University of Leicester sees boost in student numbers as widening participation strategy bears fruit

Undergraduate registrations at the University of Leicester increased by almost 10 per cent last year and applications for this year are also on the rise, bucking the national trend, the latest figures from UCAS show.

A focus on close relationships with schools in the region and further afield to improve access has reaped rewards, shielding the University from some of the declines seen at other institutions across the sector.

In a year of little movement on student admissions nationally, with only a 0.4 per cent rise overall and a 1.5 per cent increase in the number of 18 year olds entering higher education, the University of Leicester was one of the winners in the 2016/17 recruitment round.

Registrations from UK and EU undergraduates rose by nearly 16 per cent, and there was also a 14 per cent rise for full-time UK 18-year-old undergraduates, despite concerns over demographic changes affecting numbers in this group. The figures indicate how many students actually registered to start a course at Leicester, rather than just giving a firm response to an offer via UCAS.

Leicester was identified as one of the top risers for acceptances last year in a Times Higher Education analysis, while some institutions in the sector experienced a significant drop.

Figure for the 2017/18 intake also look promising, with a 2 percent increase in applications up to the January deadline compared to the same time last year, contrasting with a 5 per cent fall nationally.

A key contributor to the success has been work to put in place strong arrangements to meet widening participation targets in line with Office for Fair Access guidance calling for more diverse intakes at high ranking universities.

Links with schools in the East Midlands have been strengthened and extended to ensure local youngsters with talent and potential are identified and supported. Four progression programmes to help teenagers from under-represented backgrounds win degree places have been oversubscribed this year, with applications up by 25 per cent compared with last year.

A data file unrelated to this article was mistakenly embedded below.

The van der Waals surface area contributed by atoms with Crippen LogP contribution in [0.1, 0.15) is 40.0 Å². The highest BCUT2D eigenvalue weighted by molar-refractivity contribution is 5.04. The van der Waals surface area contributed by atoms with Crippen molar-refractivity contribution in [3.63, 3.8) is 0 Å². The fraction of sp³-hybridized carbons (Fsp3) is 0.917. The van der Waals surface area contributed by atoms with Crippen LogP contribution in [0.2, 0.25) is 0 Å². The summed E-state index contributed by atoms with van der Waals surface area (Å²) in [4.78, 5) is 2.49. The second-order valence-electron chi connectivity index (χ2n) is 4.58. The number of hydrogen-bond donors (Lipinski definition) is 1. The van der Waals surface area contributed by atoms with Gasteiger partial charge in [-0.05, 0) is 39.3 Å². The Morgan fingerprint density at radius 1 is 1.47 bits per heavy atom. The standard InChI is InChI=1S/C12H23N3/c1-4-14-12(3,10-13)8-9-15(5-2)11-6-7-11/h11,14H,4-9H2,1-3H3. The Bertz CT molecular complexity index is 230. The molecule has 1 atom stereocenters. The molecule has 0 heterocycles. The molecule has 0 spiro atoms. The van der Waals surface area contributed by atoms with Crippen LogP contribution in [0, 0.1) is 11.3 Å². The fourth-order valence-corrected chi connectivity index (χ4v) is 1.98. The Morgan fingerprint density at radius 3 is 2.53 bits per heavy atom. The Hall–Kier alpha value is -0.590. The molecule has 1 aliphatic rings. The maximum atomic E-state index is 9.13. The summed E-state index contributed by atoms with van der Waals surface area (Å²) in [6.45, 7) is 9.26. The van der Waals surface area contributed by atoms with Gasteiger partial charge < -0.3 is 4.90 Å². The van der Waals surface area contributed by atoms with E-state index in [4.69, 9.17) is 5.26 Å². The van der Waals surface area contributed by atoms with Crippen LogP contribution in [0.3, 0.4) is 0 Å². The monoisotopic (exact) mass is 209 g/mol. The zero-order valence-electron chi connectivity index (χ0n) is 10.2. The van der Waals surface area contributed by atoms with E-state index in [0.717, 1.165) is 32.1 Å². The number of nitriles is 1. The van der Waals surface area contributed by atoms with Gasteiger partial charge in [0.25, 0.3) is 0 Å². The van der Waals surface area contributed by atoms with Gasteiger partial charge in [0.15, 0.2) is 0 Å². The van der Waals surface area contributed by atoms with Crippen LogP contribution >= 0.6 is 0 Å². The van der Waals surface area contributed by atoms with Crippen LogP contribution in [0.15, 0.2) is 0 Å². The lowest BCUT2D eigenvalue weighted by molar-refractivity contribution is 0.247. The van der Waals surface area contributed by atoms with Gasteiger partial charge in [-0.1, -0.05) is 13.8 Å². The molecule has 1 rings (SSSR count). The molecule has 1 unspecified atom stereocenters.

Leicester offers hundreds of places to pupils from disadvantaged backgrounds at schools in its region who join programmes at the age of 16 designed to raise aspirations and help them find their way onto the right degree course. Many students that successfully progress through the programmes are then offered places with lower entry grades and with a £1,000-a-year bursary to help cover costs. Some of the programmes are aimed at encouraging students to study subjects that tend to be dominated by applicants from wealthier households, such as medicine and law.

From September the University’s Medical School will be offering scholarships worth £9,000 to students joining a new Foundation Year designed to attract more young people from state schools and lower socio-economic groups.

The University is now sending its staff and students into local primary as well as secondary schools in areas where few progress into higher education, talking to children and giving workshops in a bid to raise aspirations and dispel myths about studying for a degree.

“Universities are getting more active in seeking strong local links,” said Professor Mark Peel, Leicester’s Provost. “Even institutions that recruit nationally, including Leicester, are more active on both fronts. We are pursuing the national profile, but also putting more effort into the regional market.”

A campaign to partner with schools and colleges in London, the London to Leicester initiative, has also raised the university’s profile among young people in the capital and highlighted the benefits of studying at Leicester and living in a smaller and more affordable but equally diverse and vibrant community. There has been a 114 per cent rise in admissions of students from London from partnership schools and colleges involved in the programme over the past two years.

Thanks to Leicester’s strong track record in widening participation and supporting students from disadvantaged backgrounds, and with the highest standards in teaching and support on offer, these undergraduates can prosper, maintaining the university’s hard-earned national and international reputation for quality.

Professor Peel said: “Since the student numbers cap came off, the institutions that were seen to be in the squeezed middle are now in a much better position - especially ones like Leicester that have traditionally been good at widening participation, access, retention and high quality teaching. Our growth strategy has proved to be a strategically intelligent move in a difficult and volatile market, and it is clear that the approach has paid off.”